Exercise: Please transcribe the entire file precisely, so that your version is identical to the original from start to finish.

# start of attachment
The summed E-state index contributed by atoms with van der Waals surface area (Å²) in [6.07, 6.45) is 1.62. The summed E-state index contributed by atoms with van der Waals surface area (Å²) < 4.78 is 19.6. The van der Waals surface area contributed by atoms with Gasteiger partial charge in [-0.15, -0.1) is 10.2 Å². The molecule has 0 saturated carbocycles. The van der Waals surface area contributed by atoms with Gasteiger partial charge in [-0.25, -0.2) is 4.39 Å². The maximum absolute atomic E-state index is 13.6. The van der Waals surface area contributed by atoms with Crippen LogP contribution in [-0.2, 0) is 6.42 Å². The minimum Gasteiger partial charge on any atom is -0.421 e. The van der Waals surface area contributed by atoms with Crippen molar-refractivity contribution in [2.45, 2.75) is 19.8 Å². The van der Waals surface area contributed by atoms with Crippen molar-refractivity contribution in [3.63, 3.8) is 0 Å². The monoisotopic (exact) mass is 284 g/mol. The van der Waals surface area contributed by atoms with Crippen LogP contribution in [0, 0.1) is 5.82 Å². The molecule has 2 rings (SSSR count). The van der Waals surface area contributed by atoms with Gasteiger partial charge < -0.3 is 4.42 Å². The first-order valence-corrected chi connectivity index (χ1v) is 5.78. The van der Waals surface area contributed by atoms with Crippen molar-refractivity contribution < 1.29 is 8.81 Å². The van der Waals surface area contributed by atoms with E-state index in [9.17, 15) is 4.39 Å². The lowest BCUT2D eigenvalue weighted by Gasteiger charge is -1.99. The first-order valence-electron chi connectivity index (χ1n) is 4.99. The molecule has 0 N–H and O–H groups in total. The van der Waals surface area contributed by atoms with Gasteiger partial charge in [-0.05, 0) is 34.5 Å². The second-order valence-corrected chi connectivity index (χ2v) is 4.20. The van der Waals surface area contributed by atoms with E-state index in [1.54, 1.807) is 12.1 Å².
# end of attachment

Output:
The summed E-state index contributed by atoms with van der Waals surface area (Å²) in [6.07, 6.45) is 1.62. The summed E-state index contributed by atoms with van der Waals surface area (Å²) < 4.78 is 19.6. The van der Waals surface area contributed by atoms with Gasteiger partial charge in [-0.15, -0.1) is 10.2 Å². The molecule has 0 saturated carbocycles. The van der Waals surface area contributed by atoms with Gasteiger partial charge in [-0.25, -0.2) is 4.39 Å². The maximum absolute atomic E-state index is 13.6. The van der Waals surface area contributed by atoms with Crippen LogP contribution in [-0.2, 0) is 6.42 Å². The minimum Gasteiger partial charge on any atom is -0.421 e. The van der Waals surface area contributed by atoms with Crippen molar-refractivity contribution in [2.45, 2.75) is 19.8 Å². The van der Waals surface area contributed by atoms with Crippen molar-refractivity contribution in [3.63, 3.8) is 0 Å². The monoisotopic (exact) mass is 284 g/mol. The van der Waals surface area contributed by atoms with Crippen LogP contribution in [0, 0.1) is 5.82 Å². The molecule has 2 rings (SSSR count). The van der Waals surface area contributed by atoms with Gasteiger partial charge < -0.3 is 4.42 Å². The first-order valence-corrected chi connectivity index (χ1v) is 5.78. The van der Waals surface area contributed by atoms with Crippen molar-refractivity contribution < 1.29 is 8.81 Å². The van der Waals surface area contributed by atoms with E-state index in [9.17, 15) is 4.39 Å². The lowest BCUT2D eigenvalue weighted by Gasteiger charge is -1.99. The first-order valence-electron chi connectivity index (χ1n) is 4.99. The molecule has 0 N–H and O–H groups in total. The van der Waals surface area contributed by atoms with Gasteiger partial charge in [-0.05, 0) is 34.5 Å². The second-order valence-corrected chi connectivity index (χ2v) is 4.20. The van der Waals surface area contributed by atoms with E-state index in [1.54, 1.807) is 12.1 Å².